If you wander to the tip of the island, to the photo-op blue and white Mykonos Village, you must, must not miss the Lamb Moussaka. The hummus and the other appetizers were quite delish but the tender Moussaka will be your poundage rise at this Greek fantasy resort.

Desserts have been my death knell from the dietary discipline I’m supposed to keep. I have secretly harbored the notion that the Thai version of Halo-Halo is both aesthetically more pleasing and tastes less of the evaporated milk I’m not too fond off. They do a splendid rendition of it at Salathip Restaurant.

But at the end of the day, despite the wanderings around Balesin’s food world, we seek out our comfort food. The Balesin Club is the go-to-Filipino food on the island. The breakfasts, the various Tap-Silogs, Danggits, Daings and the favorite mainstay Corn Beef are served bountifully on their big veranda with a gorgeous view of Lamon Bay and the gentle mountains of distant Quezon Province. There was a sign I recall in front of an open nipa frond bar stating that was the place the late dictator Marcos planned Martial Law with his pals. I noticed the sign had been changed to something bland and cheeky, hosting a new generation of “Balesinners” to come. Hah, hah. Let’s make sure not of the coup plotters variety.

And, at the very end of the day, I must remark about the utter all-giving service performed by the Balesin staff. We’ve traveled the world and surely you know what I speak of when I can state declaratively that our people, when made to serve, give it their 110% and more. My villa is impeccably cleaned, new and plush towels hung and arranged upon returning from breakfast or cocktails.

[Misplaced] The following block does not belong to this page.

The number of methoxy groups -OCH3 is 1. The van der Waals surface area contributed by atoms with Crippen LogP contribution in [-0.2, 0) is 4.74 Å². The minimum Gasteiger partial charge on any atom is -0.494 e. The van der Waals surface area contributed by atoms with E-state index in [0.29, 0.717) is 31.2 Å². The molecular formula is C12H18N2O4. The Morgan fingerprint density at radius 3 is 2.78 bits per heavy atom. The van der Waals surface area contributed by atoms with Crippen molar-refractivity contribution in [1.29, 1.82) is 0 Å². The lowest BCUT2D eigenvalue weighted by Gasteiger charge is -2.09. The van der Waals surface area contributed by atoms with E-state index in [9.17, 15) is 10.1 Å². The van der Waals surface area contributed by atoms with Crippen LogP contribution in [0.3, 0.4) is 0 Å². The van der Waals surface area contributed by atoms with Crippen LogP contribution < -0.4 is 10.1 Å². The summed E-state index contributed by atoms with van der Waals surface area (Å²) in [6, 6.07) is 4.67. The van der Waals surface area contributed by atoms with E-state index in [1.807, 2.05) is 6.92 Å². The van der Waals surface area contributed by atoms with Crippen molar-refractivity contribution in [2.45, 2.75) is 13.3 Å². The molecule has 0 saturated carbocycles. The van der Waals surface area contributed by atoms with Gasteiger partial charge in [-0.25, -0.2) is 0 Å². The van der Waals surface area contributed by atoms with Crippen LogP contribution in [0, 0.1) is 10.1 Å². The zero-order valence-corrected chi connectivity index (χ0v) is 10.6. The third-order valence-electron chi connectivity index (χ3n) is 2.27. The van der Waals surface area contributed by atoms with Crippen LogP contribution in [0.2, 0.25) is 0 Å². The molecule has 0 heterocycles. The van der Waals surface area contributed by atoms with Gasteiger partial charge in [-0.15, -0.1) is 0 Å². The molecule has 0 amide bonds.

Beautiful and handsome restaurant servers come at a moment’s notice and I see the outlines of their engaging smiles behind their face masks. They practice the most elemental of Service 101, that is, to anticipate your desires. Another fork, an extra plate, a dessert suggestion perhaps, or ANYTHING not on the menu. Your predilections are instinctively figured out and they’ll aim only to please.

The island staff had it rough last year, having been closed for six months so this is the comeback year and hopefully a continued one at that.

I am a pouting spoiled brat as I wave goodbye to my hosts and board the service bus to my plane. I don’t want to go but the shopping at their airport Bounty Store distracts me. I pick up my packed Vannamei shrimps, a bottle of their Chili Salt, (coming from their salt beds) a bottled bagoong bagnet and I considered the chic cooking apron with the leather straps but was called to my plane. I had little time to weep and decided to dwell on the wonderful week of dining the world and enjoying that unique brand of Filipino hospitality.

If we want to help get our country out of its economic rut, consider travel locally and if you can wing it with connections, make it to Balesin. It’s still a health disaster out in the world so spend your pesos here, where you don’t pay costly Euros for haughty service. Here, the food’s superb and our people are at your eager service.